Wondering how to get on the property ladder? Studies have shown that the typical Londoner (for example) spends more than a third of their monthly salary on rent, and the widening gap between the amount paid to a landlord compared to what they could be paying for a mortgage is costing them £1,000 a year. Plus, keeping up with high rental payments means renters have little left to build up a lump sum towards buying their own home.
But, there is light at the end of the tunnel for any of you struggling to get on to the property ladder while trapped in a rising rental market. It can be done with some careful budgeting and by taking advantage of everything that might put you in a better position to achieve your dream of property ownership. Follow these tips to get that little bit closer to buying your own home.
1. How much do you need for a deposit?
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The first step is knowing the amount you will want for a deposit – and the associated costs of purchasing a house. A property on the market for £300,000 will require a minimum deposit of five per cent, or £15,000. But be aware there may be additional fees related to valuation, surveying, brokering, conveyancing and land registry.
2. Start saving
By being more frugal and informed on your choice of service providers and companies or brands that you use, and slightly adjusting your lifestyle, significant savings can be made. Creating spreadsheets or monitoring your spending with an app can help you identify areas where you can cut some costs. Set targets of savings each month as well as for the year.
In practice, boosting your savings can be achieved by making small changes, such as cutting down on takeaway food and coffees. It may seem insignificant, but these things really do add up.
3. Make the most of available governemnt schemes
There are government initiatives designed to give people a leg-up on to the housing ladder. Investigate whether you are eligible for Shared Ownership, Help to Buy and localised council versions of these schemes. Visit the government’s Shared Ownership website (opens in new tab) to investigate whether you are eligible.’
4. Find out your credit score
Your credit score can tip the balance as to whether you are accepted or declined for a mortgage. There are many free-to-use online resources where you can obtain and monitor a copy of it. To ensure yours is in top shape, make all repayments in time, settle any outstanding debts at least six months prior to submitting your mortgage application and think carefully about what appears on the debit side of your ledger.
It may sound crazy, but one unpaid phone bill could equal a failed mortgage application, so you really have to be scrupulous with all repayments for at least six months before applying for a mortgage.
5. Find the best mortgage deal
There is a host of mortgage products on the market that provide either variable or fixed rates. Explore what type of mortgage best suits your needs. And speak to an independent mortgage advisor to get impartial advice and options based on your individual situation.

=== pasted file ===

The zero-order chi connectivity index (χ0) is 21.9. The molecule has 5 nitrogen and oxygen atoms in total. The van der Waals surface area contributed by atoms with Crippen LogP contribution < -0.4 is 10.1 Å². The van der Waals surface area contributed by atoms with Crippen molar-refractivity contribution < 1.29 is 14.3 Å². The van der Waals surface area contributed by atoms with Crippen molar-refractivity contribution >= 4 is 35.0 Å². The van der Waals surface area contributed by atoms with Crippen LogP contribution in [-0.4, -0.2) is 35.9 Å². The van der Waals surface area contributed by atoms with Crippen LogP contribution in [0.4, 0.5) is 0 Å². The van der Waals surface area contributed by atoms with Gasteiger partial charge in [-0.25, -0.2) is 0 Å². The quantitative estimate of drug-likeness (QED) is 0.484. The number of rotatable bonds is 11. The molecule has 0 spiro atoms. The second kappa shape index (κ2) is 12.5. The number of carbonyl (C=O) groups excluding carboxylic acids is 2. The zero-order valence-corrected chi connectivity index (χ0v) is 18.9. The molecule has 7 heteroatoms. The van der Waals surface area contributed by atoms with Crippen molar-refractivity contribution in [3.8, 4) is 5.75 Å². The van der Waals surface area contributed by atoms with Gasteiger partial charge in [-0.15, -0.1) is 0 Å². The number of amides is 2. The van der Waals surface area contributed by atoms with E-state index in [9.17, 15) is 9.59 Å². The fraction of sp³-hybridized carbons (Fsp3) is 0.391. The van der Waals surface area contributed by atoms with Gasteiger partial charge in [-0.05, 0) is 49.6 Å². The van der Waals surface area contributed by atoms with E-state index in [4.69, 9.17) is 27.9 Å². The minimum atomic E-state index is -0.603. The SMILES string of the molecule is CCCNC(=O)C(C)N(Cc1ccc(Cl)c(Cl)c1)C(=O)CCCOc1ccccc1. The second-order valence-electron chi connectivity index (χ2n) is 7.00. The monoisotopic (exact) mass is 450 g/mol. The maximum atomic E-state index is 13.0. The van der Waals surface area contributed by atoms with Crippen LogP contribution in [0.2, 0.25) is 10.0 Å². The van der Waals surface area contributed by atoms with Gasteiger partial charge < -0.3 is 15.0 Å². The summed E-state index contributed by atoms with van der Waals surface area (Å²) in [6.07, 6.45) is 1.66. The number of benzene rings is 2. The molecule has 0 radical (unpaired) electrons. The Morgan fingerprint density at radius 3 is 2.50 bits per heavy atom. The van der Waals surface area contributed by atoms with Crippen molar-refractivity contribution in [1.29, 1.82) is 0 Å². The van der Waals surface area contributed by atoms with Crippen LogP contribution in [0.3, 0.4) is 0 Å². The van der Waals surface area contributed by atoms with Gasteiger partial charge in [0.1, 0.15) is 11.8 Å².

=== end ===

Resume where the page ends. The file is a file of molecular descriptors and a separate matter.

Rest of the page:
Online comparison tools, such as free calculators, can give you a good idea of how much you might be able to borrow. However, to find the best mortgage deal, it's best to use the full mortgage broker service, whether in person or online. Habito (opens in new tab) has the best of both worlds – the convenience of an online service, and the thoroughness of a personalised adviser. See more on this below.
6. Be realistic about what you can afford
Owning a penthouse apartment in South Kensington in London, or a luxury cottage in Devon may be your dream but a pinch of pragmatism goes a long way in the housing market. By moving a little bit further out of major cities or choosing to buy in up-and-coming areas, you could potentially get more for your money. Areas undergoing major regeneration and infrastructural investment offer buyers a comparatively cheaper alternative to more traditional 'aspirational' hubs.
Buying a home is one of the biggest financial commitments you can make; get advice and understand what you are committing to. House purchases can sometimes take longer than expected for various logistical and legal reasons so you'll need patience.
7. Leasehold vs freehold: know the difference
Especially with the ongoing leasehold scandal, you need to be aware of the difference between buying leasehold vs freehold. Flats are almost always leasehold, which means you don't own any of the land the building stands on. This means that you are subject to lease renewal fees payable to the freeholder. If the lease is less than 90 years, you will have trouble reselling the property if you buy it.
8. Consider buying with other people
And we don't mean just romantic partners. It may well be feasible to pool your finances with a family member or close friend – or even consider buying into a co-housing (opens in new tab) group, which will allow you to buy land and self-build with other like-minded people.
9. Be flexible about relocating
If you want to own your home very badly, it may be easier to relocate to a different part of the country, especially if you live in London. Birmingham and Manchester both have booming housing sectors partly due to people relocating from London – and these places are still genuinely affordable.
10. Comparing mortgages
It is difficult to overestimate the importance of shopping around when you get to the mortgage hunting stage. The more research you do, the better. The more help you get with that search – again, the better. We've partnered up with Habito (opens in new tab), who offer a free, unbiased mortgage comparison service tailored to your needs, and will even help you with your paperwork. Start with the online mortgage comparison form below to see what you could get, then speak to an advisor for advice and know-how before you commit to anything.